Re: First questions first
I'm not sure "who doesn't filter adverts" is the first question.
The first question is, to what extent should artists be paid when they aren't performing?
A couple of things stood out in the article:
1. there is no natural "right" to "intellectual property." IP is a fiction. Perhaps a useful fiction, but complaining that your monopoly is legally protected enough seems like a bad PR campaign. You might not notice a dip in revenue if youtube disappeared, but quite frankly, if most of the artists disappeared, most people wouldn't notice. Some people would, but you could lose an awful lot before most people noticed. Excludability might be the most "property-like" property of Intellectual Property, but intellectual property isn't property and in the UK at least, we often have public rights of way which (Horror!) trump private ownership.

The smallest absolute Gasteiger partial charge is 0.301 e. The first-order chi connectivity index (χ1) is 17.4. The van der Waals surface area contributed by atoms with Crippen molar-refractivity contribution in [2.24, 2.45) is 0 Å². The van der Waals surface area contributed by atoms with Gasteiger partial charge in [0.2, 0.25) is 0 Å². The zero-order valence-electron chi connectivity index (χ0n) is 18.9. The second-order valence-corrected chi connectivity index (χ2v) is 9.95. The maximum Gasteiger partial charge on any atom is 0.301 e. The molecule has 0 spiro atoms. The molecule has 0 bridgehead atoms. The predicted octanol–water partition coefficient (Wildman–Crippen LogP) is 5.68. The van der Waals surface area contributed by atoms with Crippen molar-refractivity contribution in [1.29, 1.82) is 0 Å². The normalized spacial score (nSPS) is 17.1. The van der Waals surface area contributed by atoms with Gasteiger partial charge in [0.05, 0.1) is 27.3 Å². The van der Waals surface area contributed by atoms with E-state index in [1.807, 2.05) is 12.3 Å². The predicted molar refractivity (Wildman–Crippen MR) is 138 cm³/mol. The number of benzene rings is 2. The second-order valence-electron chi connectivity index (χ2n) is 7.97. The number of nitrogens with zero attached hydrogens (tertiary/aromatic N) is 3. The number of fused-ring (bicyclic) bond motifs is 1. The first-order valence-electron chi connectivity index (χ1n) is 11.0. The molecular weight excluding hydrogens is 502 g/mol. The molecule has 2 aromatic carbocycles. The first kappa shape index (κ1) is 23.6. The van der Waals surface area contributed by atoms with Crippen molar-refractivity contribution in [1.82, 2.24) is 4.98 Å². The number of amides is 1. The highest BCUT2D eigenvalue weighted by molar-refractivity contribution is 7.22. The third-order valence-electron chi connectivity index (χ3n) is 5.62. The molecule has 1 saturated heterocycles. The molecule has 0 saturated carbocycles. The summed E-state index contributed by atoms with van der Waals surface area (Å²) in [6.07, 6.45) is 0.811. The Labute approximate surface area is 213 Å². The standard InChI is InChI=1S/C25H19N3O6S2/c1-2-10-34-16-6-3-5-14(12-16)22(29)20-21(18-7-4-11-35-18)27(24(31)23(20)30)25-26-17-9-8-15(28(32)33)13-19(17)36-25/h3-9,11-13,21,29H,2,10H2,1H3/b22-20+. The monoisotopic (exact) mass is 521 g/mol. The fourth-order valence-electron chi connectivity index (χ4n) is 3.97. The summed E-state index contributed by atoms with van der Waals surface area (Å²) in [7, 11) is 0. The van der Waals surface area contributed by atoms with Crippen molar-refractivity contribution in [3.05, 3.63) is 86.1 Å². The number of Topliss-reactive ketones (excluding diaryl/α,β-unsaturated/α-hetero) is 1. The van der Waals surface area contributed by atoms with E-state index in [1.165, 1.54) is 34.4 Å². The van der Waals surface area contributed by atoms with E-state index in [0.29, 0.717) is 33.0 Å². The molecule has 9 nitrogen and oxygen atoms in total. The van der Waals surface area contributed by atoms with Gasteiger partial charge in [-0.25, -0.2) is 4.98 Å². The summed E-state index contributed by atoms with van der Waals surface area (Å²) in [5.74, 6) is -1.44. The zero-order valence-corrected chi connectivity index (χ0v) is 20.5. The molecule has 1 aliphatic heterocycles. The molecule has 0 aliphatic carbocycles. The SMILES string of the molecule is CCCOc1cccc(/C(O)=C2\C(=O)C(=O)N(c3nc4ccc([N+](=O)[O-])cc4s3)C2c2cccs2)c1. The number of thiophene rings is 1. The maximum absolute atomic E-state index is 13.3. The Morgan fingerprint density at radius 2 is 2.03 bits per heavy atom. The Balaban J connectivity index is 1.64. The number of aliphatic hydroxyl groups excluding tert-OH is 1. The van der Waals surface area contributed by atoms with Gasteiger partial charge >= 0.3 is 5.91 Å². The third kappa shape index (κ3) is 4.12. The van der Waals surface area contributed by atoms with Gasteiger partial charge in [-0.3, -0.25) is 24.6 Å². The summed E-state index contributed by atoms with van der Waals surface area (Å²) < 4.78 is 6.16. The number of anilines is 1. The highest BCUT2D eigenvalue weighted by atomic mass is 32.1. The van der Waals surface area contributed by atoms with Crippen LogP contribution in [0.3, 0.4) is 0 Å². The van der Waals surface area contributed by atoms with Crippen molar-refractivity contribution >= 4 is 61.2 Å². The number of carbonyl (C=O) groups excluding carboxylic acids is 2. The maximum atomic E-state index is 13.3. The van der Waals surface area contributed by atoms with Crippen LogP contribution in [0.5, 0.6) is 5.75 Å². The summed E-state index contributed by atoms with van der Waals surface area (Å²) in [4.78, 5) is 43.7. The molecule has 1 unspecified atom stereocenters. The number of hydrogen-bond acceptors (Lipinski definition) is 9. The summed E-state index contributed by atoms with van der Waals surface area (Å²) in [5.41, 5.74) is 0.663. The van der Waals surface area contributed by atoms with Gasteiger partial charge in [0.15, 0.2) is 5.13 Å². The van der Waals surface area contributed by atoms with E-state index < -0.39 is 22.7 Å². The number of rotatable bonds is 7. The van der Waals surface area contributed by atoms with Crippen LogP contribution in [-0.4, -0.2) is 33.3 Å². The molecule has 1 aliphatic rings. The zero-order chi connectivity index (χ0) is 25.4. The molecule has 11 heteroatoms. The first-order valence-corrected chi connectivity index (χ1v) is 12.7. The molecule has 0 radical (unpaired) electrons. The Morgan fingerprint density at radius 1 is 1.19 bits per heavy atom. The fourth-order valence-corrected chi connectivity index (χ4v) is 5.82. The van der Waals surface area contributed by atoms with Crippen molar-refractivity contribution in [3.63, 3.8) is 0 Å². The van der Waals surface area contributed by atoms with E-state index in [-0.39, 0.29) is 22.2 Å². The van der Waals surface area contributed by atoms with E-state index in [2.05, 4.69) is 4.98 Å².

2. "The all-powerful middleman today is Big Tech. But changing copyright in favour of the little guy takes time, and isn't easy" Would that be the "little guys" like Sony BMG et al? Do we need to strengthen the rights holders like Simon Cowell? How many "little guys" are there who would have made it, if only youtube and the ASCAP/PRS hadn't tragically taken the money that was meant to feed their starving children? If we did what the article suggests, are we just shifting profit from one middleman (big tech) to another (the music label)? Which serves the public good better?
My personal opinion is that it isn't generally the artists' skill which brings success, but the marketing. Certainly, skill is important, but the real money in the media industry comes from taking a cheap product and running a successful marketing campaign. Rinse and repeat. I'm not convinced that the film and music industries, while fun, actually improve the world that much.